I’ve been sitting on this fabulous post from Book Riot for a few days because I wasn’t sure I was smart enough to respond to it. The several contributors, all Book Riot regulars, pose an intriguing question: what contemporary books would you add to the high school reading curriculum to round out the classics-laden choices being taught already?
As a book-lover—and a teacher—I have struggled at times with the question of what the high school English curriculum should do. I was horrified when my then-16-year-old brother told me his class had foregone the original Shakespeare in favour of a graphic novel adaptation. As a supplement, sure, graphic novel away. But instead of?
I supposed—and perhaps this assumption is more open to debate than I once thought it was—that the goal of high school English was to expose students who might not study literature later to the key works of the literary canon. It was like history to me. You can’t say ‘well, we will study the history of the United States as a subject, but leave out slavery because we’d rather do something else.’ You have to study the key events, whatever they might be. And, for a student who may not study literature later, I felt that you had to cover the high points, boring or not. They could read Harry Potter for fun, couldn’t they? Nobody was stopping them from reading other books on their own time…
But lately, I have been changing my mind a little, and this Book Riot post came at the perfect time. I have been encountering more and more people like the Beloved, who claims he actually liked to read for fun—until school ruined it for him. And the way they ruined it was not so much that they made him read boring, dated stuff. It’s that they didn’t give any value to the things he did care to read about. If they had done more biography, more non-fiction—well-written, literary non-fiction if they must, but still—more stories about sports and adventure—well, maybe high school English wouldn’t have been the last literature he ever read. Maybe they could have covered the classics in perhaps a less comprehensive format and left time for literature which really did engage the students. Maybe they could have validated for these young adults that there was merit in the stuff that actually spoke to them.
So, with that in mind, what contemporary books would I add to a high school English curriculum? I don’t claim to be as knowledgeable about the breadth of potential choices as the Book Riot folks, but I scanned my Calibre library for 5-star reads and found a few contenders.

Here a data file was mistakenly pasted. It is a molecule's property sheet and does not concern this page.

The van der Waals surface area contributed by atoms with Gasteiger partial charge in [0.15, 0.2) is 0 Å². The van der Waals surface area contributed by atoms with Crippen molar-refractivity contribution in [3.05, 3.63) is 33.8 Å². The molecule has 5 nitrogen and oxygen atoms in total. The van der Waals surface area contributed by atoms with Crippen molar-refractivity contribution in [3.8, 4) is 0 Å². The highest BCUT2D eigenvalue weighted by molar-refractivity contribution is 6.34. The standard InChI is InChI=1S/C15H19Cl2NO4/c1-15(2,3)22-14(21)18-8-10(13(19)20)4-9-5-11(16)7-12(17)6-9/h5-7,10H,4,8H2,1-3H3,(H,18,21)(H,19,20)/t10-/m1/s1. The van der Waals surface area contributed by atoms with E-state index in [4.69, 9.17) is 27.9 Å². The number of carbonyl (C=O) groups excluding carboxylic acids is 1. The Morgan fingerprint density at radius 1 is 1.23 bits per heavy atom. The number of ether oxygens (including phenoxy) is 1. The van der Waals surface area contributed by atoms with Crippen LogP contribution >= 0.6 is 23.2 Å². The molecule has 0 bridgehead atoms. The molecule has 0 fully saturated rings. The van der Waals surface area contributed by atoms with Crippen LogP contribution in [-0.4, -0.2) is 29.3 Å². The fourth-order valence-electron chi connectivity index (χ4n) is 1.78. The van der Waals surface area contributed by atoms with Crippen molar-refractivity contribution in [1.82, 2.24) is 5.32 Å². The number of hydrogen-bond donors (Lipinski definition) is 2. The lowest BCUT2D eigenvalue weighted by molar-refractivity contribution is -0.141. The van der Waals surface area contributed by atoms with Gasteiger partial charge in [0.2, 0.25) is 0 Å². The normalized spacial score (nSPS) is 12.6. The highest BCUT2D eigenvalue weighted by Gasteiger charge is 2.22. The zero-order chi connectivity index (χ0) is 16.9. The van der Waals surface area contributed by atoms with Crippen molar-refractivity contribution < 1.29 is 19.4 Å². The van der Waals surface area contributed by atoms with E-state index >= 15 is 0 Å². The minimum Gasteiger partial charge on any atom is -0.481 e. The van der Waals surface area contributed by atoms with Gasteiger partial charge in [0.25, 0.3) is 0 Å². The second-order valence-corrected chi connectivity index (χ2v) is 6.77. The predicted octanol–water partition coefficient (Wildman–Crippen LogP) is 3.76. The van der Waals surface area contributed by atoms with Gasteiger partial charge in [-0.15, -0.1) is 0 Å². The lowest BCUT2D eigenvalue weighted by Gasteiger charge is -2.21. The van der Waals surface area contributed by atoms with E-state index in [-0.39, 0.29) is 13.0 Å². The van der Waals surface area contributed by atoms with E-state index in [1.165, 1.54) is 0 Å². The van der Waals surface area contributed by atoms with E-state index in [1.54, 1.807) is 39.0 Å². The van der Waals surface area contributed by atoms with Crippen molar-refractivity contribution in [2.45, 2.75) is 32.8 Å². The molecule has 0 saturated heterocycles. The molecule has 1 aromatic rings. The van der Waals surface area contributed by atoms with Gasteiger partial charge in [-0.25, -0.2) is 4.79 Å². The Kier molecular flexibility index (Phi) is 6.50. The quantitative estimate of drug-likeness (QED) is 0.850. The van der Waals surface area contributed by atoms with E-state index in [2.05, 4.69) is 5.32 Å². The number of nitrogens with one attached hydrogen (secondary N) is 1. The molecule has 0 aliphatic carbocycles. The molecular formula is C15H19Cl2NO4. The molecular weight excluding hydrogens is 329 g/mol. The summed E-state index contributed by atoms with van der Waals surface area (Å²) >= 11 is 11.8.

[easyazon-link asin=”1400095956″ locale=”us”]The Brief History of the Dead[/easyazon-link] by Kevin Brockmeier: The novel’s intriguing premise is that following a person’s death, they resume their lives in a way-station of a city where they remain as long as there is a person alive who still remembers them. The book is not explicitly a YA novel, but it offers many intriguing discussion points for that demographic, about the connections we make with other people, and the memories we choose to retain of them.
[easyazon-link asin=”1585428558″ locale=”us”]The Winter of Our Disconnect[/easyazon-link] by Susan Maushart: This memoir of the author’s self-imposed six-month technology embargo (complete with teenage conscripts!) is hilarious, finely crafted non-fiction, but also presents research on how our brains process technology, and the social ramifications of its usage, that will be food for thought for the cellphone-addicted youth of today.
[easyazon-link asin=”0765357003″ locale=”us”]Agent to the Stars[/easyazon-link] by John Scalzi: An alien species who happens to be hideously unattractive contacts a Hollywood PR agent for help in ‘coming out’ to Planet Earth. This is a hilarious send-up of the whole Hollywood machine, and offers a gentle way in to exploring notions of beauty, and the whole media spin machine.
[easyazon-link asin=”B00129MC7W” locale=”us”]Nickel And Dimed[/easyazon-link] by Barbara Ehrenreich: This exploration of class and economy in America reads like a novel, and remains relevant even a decade after its publication. Plenty of roads to discussion here, and perhaps a not-so-subtle object lesson for kids in why getting an education is so important.
[easyazon-link asin=”B0033806T6″ locale=”us”]Fire Watch[/easyazon-link] by Connie Willis: I loved ‘To Say Nothing of the Dog,’ which is set in this same universe of time-travelling historians, but it was perhaps a bit long for study in a high school. The titular novella of this collection offers a taste of it, as well as an introduction to the educational merits of really well-done sci-fi.